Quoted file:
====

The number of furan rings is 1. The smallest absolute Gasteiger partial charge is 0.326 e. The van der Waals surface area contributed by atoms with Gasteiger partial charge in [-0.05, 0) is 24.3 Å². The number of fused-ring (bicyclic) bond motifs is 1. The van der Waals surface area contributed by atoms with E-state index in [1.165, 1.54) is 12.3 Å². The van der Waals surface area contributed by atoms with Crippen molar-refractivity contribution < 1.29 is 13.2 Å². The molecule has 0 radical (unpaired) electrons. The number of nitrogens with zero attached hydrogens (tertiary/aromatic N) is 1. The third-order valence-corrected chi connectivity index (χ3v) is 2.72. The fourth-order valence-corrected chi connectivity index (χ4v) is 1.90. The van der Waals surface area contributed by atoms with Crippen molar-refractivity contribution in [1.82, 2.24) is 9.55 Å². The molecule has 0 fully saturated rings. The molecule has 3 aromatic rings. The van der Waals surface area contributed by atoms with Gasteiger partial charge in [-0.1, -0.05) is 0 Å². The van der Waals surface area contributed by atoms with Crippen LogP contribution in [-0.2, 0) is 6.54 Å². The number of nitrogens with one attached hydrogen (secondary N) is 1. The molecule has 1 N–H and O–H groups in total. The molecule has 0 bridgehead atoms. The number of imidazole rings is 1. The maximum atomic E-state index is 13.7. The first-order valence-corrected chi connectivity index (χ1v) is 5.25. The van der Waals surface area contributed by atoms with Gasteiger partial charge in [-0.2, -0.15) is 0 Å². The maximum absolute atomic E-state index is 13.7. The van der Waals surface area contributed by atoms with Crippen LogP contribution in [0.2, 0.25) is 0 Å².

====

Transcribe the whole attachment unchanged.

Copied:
The number of furan rings is 1. The smallest absolute Gasteiger partial charge is 0.326 e. The van der Waals surface area contributed by atoms with Gasteiger partial charge in [-0.05, 0) is 24.3 Å². The number of fused-ring (bicyclic) bond motifs is 1. The van der Waals surface area contributed by atoms with E-state index in [1.165, 1.54) is 12.3 Å². The van der Waals surface area contributed by atoms with Crippen molar-refractivity contribution < 1.29 is 13.2 Å². The molecule has 0 radical (unpaired) electrons. The number of nitrogens with zero attached hydrogens (tertiary/aromatic N) is 1. The third-order valence-corrected chi connectivity index (χ3v) is 2.72. The fourth-order valence-corrected chi connectivity index (χ4v) is 1.90. The van der Waals surface area contributed by atoms with Crippen molar-refractivity contribution in [1.82, 2.24) is 9.55 Å². The molecule has 0 fully saturated rings. The molecule has 3 aromatic rings. The van der Waals surface area contributed by atoms with Gasteiger partial charge in [-0.1, -0.05) is 0 Å². The van der Waals surface area contributed by atoms with Crippen LogP contribution in [-0.2, 0) is 6.54 Å². The number of nitrogens with one attached hydrogen (secondary N) is 1. The molecule has 1 N–H and O–H groups in total. The molecule has 0 bridgehead atoms. The number of imidazole rings is 1. The maximum atomic E-state index is 13.7. The first-order valence-corrected chi connectivity index (χ1v) is 5.25. The van der Waals surface area contributed by atoms with Gasteiger partial charge in [-0.2, -0.15) is 0 Å². The maximum absolute atomic E-state index is 13.7. The van der Waals surface area contributed by atoms with Crippen LogP contribution in [0.2, 0.25) is 0 Å².